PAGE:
Hail Anita, Emmeline of the fairways

One small step for a lady, one giant leap for ladies' golf. That is how a radical development at a Surrey establishment is being viewed in bunkers from Land's End to John O'Groats. The modern suffragette movement, otherwise known as the ladies' section of that male bastion, the golf club, finally has its Emmeline Pankhurst. Step forward Anita Olrog.

One small step for a lady, one giant leap for ladies' golf. That is how a radical development at a Surrey establishment is being viewed in bunkers from Land's End to John O'Groats. The modern suffragette movement, otherwise known as the ladies' section of that male bastion, the golf club, finally has its Emmeline Pankhurst. Step forward Anita Olrog.

She has been voted in as the captain of the Foxhills Club and Resort, the first woman to hold such a position in Britain, thus ending 600 years of tradition. "I didn't expect it to happen to me but it's quite an honour," said Mrs Olrog, who will be given her own car-parking space. "I hope other clubs will follow suit."

A member of Foxhills for 15 years and a committee member for four, she will begin her role as captain in 2001. However, Mrs Olrog - her ancestors came from Hanover in Germany and prospered in the sugar industry - anticipates that her elevation as the first lady will cause problems for the gravy-stained old-school-tie brigade.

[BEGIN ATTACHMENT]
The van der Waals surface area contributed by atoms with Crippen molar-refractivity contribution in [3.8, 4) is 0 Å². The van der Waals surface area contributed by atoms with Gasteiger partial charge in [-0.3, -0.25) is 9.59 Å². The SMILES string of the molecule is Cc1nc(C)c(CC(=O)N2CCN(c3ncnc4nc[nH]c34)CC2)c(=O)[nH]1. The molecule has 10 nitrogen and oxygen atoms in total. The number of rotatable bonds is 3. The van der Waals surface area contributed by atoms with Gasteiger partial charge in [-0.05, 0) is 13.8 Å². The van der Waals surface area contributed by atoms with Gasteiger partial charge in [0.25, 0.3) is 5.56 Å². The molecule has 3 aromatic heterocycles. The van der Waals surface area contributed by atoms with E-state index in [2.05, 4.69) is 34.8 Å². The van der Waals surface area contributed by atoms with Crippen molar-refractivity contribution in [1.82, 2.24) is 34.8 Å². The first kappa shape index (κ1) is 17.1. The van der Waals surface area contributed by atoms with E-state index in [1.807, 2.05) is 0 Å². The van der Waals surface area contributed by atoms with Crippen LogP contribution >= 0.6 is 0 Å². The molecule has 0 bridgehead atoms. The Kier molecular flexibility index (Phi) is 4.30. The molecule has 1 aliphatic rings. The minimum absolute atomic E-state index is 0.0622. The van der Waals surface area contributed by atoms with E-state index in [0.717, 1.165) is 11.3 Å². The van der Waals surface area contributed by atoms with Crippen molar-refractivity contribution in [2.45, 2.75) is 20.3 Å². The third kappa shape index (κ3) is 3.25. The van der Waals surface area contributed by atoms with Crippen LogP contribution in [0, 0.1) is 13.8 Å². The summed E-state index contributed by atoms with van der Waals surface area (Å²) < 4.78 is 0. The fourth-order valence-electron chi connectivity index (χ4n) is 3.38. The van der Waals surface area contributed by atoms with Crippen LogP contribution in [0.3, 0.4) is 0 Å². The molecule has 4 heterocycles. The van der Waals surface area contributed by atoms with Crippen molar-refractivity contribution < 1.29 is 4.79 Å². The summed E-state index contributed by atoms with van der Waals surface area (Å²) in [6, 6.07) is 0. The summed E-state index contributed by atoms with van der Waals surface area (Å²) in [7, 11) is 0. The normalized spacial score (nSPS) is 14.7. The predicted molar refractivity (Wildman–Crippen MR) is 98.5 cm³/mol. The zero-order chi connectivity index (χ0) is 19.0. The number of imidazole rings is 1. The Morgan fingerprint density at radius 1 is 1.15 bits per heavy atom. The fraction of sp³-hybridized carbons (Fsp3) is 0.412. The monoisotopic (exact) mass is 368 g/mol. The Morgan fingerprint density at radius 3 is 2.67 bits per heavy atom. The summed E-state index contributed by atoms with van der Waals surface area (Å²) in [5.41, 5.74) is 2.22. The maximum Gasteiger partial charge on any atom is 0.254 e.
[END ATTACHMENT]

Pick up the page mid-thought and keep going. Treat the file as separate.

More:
"Even though I'll be captain, I won't be accepted in some clubs because a lot of the matches are men's fixtures. That could apply even if we are playing at home. I accept that. I wouldn't want to play and put either Foxhills or the other club in an embarrassing position. I'll give somebody else the opportunity of captaining the club and I'll show my face in the bar at the end."

Whereas many clubs merely tolerate ladies and impose severe restrictions on when they can play, Foxhills, despite its emblem of arakish-looking fox in plus-fours,diamond-patterned sweater and bow-tie, is an "equal opportunities" club. It has more than 500 lady members and has been promoting golf weekends exclusively for women, a sort of tally-ho for potential vixens.

"Usually ladies have their own section," said Mrs Olrog, who has a handicap of 23, "but here we have one main committee. What is lovely about it is that there are no restrictions and both sexes can play in all the club's competitions. We have equal rights. I think newer clubs are gradually coming over, especially in the south. At one time it was unthinkable, but ladies now are more independent, they have money and are aware that a lot of business is conducted on the course. That is one of the reasons why they want to play."

She and her husband, John, a founder-member of Foxhills and a former captain (thereby initiating a unique family double), are both retired insurance brokers so they can now concentrate on the business of reducing their handicaps.

Royal blush

Foxhills is the trading name of Windsor Holdings Limited. It is understood in some quarters that Prince Charles liked the company so much he wanted to buy it but was told, in the nicest possible way, that it was not for sale.